The Greek minister noted that next year's budget would also aim to contain public spending and seek balancing of spending the revenues.

    Mr Christodoulakis also announced that the economy and finance ministry was drafting a special bill, to be submitted to parliament after the 2003 budget, setting spending evaluation rules.

    [15] Finance minister and DM discuss defense ministry's budget

    Athens, 13/11/2002 (ANA)

    Finance Minister Nikos Christodoulakis and Defense Minister Yiannos Papantoniou on Tuesday discussed the defense ministry's budget for the year 2003, as well as issues related to defense and shipbuilding industries and the merger between the Hellenic Vehicles Industry and the Pyrkal ammunition company.

    Papantoniou said there is nothing immediate concerning privatizations in the defense industry sector, but added that the general direction is reorganization, privatization and international cooperation in these companies.

    Christodoulakis said issues concerning the financing of defense and the reorganization of several defense industry sectors were discussed.

    He added that defense industries can be orientated better to enable local participation in the country's armaments programs to increase.

    Asked whether the new budget will contain austerity measures, particularly in the expenditures sector, Christodoulakis said that since 1994 when Greece started to enter a fiscal stability and convergence course in a reliable and systematic way the word austerity has been abandoned.

    [16] Budget revenues up 8.2 percent in Jan-Oct

    Athens, 13/11/2002 (ANA)

    Greek budget revenues rose 8.2 percent in the first 10 months of 2002 compared with the same period last year, the finance ministry said on Tuesday.

    VAT revenues jumped 11.7 percent in the January-October period, income tax revenues rose 4.9 percent, while other revenues rose 13.3 percent over the same period. Securities' transaction tax revenues, however, dropped 46.1 percent in the January-October period.

    [17] Greek companies have advantage in Balkan expansion

    Athens, 13/11/2002 (ANA)

    Greek companies have the opportunity to develop business activities in the Balkans and in the EU candidate-countries, helped by the economic environment prevailing in the country, D.J. Bruinsma, Holland's secretary-general for International Economic Relations said on Tuesday.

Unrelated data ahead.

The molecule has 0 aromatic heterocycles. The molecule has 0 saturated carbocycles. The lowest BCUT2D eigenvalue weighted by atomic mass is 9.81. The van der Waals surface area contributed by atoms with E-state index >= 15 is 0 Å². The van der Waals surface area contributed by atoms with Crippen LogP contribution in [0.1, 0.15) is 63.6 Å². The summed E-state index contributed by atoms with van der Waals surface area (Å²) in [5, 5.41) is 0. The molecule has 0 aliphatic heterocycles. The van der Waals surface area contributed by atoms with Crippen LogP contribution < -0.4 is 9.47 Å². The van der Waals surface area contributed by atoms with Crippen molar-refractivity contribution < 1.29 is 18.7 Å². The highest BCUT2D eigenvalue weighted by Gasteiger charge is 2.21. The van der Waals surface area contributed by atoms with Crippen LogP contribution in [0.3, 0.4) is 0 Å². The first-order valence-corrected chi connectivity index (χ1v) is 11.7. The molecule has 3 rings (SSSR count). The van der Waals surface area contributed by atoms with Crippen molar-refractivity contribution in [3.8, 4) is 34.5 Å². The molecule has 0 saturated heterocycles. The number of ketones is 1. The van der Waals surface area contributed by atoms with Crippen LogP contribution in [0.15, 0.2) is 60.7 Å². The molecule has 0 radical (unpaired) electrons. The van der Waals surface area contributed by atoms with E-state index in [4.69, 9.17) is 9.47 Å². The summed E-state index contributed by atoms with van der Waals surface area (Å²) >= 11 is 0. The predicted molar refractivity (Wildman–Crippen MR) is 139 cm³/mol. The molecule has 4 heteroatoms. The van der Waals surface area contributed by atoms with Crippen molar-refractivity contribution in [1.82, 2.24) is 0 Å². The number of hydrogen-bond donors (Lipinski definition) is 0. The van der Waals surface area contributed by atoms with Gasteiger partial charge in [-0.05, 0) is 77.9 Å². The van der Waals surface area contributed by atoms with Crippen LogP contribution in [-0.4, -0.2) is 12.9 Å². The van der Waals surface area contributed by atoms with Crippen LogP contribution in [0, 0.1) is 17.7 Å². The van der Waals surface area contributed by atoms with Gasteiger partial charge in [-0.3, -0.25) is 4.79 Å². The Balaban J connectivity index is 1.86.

Addressing a meeting, organized by the Northern Greece's Industry Union (SBBE) and the Greek-Holland Trade and Industry Union, Mr Bruinsma referred to problems facing the global economy and their impact on his country's economy.

    Mr Bruinsma stressed that economic growth in the Netherlands fell to 0.5 percent this year, from 1.3 percent in 2001 and 3.3 percent in 2000, and that the government budget would show a deficit this year and in 2003 after recording surpluses in 1999, 2000 and 2001.

    A process of stabilization and democratization in the Balkan states ensured improved trade relations with the rest of the world, Mr Bruinsma said and added that Greece was a gate towards the Balkans.

    Mr Bruinsma noted that companies from Holland would benefit from an expected expansion of the European Union as his country was one of the three biggest trade partners of all candidate countries, a relation that could improve further after the expansion.

    [18] Greek GDP rises 3.4 percent in 3rd quarter, yr/yr

    Athens, 13/11/2002 (ANA)

    Greece's Gross Domestic Product (GDP) rose by 3.4 percent in the third quarter of 2002 compared with the same period last year, the National Statistics Service said on Tuesday.

    NSS said that based on this performance the Greek economy could achieve a target for a 3.8 percent growth rate this year.

    The 3.4 percent growth rate in the July-September period reflected, a 2.2 percent increase in spending on final consumption which resulted to a 1.4 percent rise in total demand, an 8.6 percent increase in investments, and 1.7 percent rise in exports and a 2.8 percent increase in imports, compared with the same quarter in 2001.

    [19] EU: Greek labor market rigid in public sector, flexible in private sector

    BRUSSELS 13/11/2002 (ANA/G.Zitouniati)

    The Greek labor market is characterized by rigidity in the public sector and flexibility in the private sector, according to data contained in a European Union report released on Tuesday.

    EU Commissioner Anna Diamantopoulou, who handles social affairs, authored the report on the labor market in the 15-nation bloc.

    The report showed that the Greek economy grew by 4.1 percent in 2001 while employment fell by 0.3 percent; and its main structural problems remained.

    A low rate of employment at 55.4 percent lagged the EU average, and the figure was lower for women at 40.9 percent and for young people at 26.0 percent, the report said.